0
We're unable to sign you in at this time. Please try again in a few minutes.
Retry
We were able to sign you in, but your subscription(s) could not be found. Please try again in a few minutes.
Retry
There may be a problem with your account. Please contact the AMA Service Center to resolve this issue.
Contact the AMA Service Center:
Telephone: 1 (800) 262-2350 or 1 (312) 670-7827  *   Email: subscriptions@jamanetwork.com
Error Message ......
ARTICLE |

The Clinical Management of Intestinal Obstruction

WALTER J. BURDETTE, M.D.; LAWRENCE E. STEVENS, M.D.
Arch Surg. 1961;83(1):120-129. doi:10.1001/archsurg.1961.01300130124015.
Text Size: A A A
Published online

Much of the controversy which persists in the treatment of patients with bowel obstruction concerns the decisions of whether and when to advise celiotomy. In view of these and other differences of opinion and continued advances in therapy, the experience obtained in treating obstruction on the Surgical Service of the University of Utah at the Salt Lake Veterans Administration Hospital has been utilized in formulating a rational method of management.

Plan of Management  Seventy-six patients with 88 episodes of obstruction were admitted during the decade 1948 to 1958. Males predominated 73 to 3, and the ages ranged from 21 to 84 years. This group was limited to those with a history of vomiting, distention, cramping abdominal pain, the roentgenographic demonstration of distended bowel, and/or proof of mechanical obstruction at surgery or autopsy. Patients with obstruction of pylorus or anal canal were excluded from the study. The plan of management adopted

Topics

Sign in

Create a free personal account to sign up for alerts, share articles, and more.

Purchase Options

• Buy this article
• Subscribe to the journal

First Page Preview

View Large
First page PDF preview

Figures

Tables

References

Correspondence

CME
Meets CME requirements for:
Browse CME for all U.S. States
Accreditation Information
The American Medical Association is accredited by the Accreditation Council for Continuing Medical Education to provide continuing medical education for physicians. The AMA designates this journal-based CME activity for a maximum of 1 AMA PRA Category 1 CreditTM per course. Physicians should claim only the credit commensurate with the extent of their participation in the activity. Physicians who complete the CME course and score at least 80% correct on the quiz are eligible for AMA PRA Category 1 CreditTM.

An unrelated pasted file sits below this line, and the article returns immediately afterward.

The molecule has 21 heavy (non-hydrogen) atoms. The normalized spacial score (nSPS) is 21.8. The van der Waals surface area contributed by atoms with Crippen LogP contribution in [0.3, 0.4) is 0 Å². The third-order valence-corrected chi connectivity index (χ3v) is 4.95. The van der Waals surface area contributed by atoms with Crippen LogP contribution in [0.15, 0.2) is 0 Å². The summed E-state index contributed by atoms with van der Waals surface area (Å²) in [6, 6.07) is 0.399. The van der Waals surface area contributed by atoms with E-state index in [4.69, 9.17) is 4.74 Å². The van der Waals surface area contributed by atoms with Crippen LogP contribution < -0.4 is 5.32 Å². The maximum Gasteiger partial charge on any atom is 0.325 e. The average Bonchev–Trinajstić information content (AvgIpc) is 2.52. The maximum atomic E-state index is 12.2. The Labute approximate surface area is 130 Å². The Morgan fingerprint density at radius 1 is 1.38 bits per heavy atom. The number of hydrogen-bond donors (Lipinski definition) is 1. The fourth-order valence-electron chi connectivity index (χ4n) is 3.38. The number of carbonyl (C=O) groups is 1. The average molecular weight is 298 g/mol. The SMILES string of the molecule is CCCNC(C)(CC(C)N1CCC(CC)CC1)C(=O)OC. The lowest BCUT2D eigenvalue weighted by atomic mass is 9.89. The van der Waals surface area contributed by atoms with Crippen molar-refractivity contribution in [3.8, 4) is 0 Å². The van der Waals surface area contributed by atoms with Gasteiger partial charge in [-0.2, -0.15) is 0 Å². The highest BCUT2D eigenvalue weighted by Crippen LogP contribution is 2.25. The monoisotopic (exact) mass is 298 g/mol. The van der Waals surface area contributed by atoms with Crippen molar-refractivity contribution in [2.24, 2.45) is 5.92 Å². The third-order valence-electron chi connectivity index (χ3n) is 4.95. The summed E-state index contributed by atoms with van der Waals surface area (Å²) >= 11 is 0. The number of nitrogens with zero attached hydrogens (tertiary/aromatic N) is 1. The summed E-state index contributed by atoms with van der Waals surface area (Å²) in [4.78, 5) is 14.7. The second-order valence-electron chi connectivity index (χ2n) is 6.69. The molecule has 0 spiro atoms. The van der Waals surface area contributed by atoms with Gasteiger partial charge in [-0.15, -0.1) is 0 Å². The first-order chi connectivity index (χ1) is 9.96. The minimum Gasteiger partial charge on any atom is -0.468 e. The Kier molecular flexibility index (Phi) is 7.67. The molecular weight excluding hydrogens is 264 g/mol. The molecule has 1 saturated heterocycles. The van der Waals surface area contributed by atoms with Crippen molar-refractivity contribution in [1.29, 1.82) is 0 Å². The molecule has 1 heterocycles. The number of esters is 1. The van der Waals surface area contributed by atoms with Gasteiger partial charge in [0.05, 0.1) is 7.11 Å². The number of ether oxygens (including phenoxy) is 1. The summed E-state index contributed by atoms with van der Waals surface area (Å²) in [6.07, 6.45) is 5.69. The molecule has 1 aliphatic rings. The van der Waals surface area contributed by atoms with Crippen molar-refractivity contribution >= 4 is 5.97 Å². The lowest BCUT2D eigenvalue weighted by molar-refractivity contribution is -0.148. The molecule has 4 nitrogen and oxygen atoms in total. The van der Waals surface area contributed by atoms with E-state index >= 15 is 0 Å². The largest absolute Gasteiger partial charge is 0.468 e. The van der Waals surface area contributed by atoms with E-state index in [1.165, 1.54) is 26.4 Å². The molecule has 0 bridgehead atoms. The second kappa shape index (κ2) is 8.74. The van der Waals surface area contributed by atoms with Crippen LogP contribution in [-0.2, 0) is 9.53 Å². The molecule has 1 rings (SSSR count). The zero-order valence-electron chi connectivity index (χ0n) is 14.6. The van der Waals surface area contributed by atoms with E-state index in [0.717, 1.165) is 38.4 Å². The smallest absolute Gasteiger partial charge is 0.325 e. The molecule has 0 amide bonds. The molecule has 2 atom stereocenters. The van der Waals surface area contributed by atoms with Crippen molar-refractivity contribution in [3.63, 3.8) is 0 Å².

Note: You must get at least of the answers correct to pass this quiz.
You have not filled in all the answers to complete this quiz
The following questions were not answered:
Sorry, you have unsuccessfully completed this CME quiz with a score of
The following questions were not answered correctly:
Commitment to Change (optional):
Indicate what change(s) you will implement in your practice, if any, based on this CME course.
Your quiz results:
The filled radio buttons indicate your responses. The preferred responses are highlighted
For CME Course: A Proposed Model for Initial Assessment and Management of Acute Heart Failure Syndromes
Indicate what changes(s) you will implement in your practice, if any, based on this CME course.
Submit a Comment

Multimedia

Some tools below are only available to our subscribers or users with an online account.

Sign in

Create a free personal account to sign up for alerts, share articles, and more.

Purchase Options

• Buy this article
• Subscribe to the journal

Related Content

Customize your page view by dragging & repositioning the boxes below.

Jobs
brightcove.createExperiences();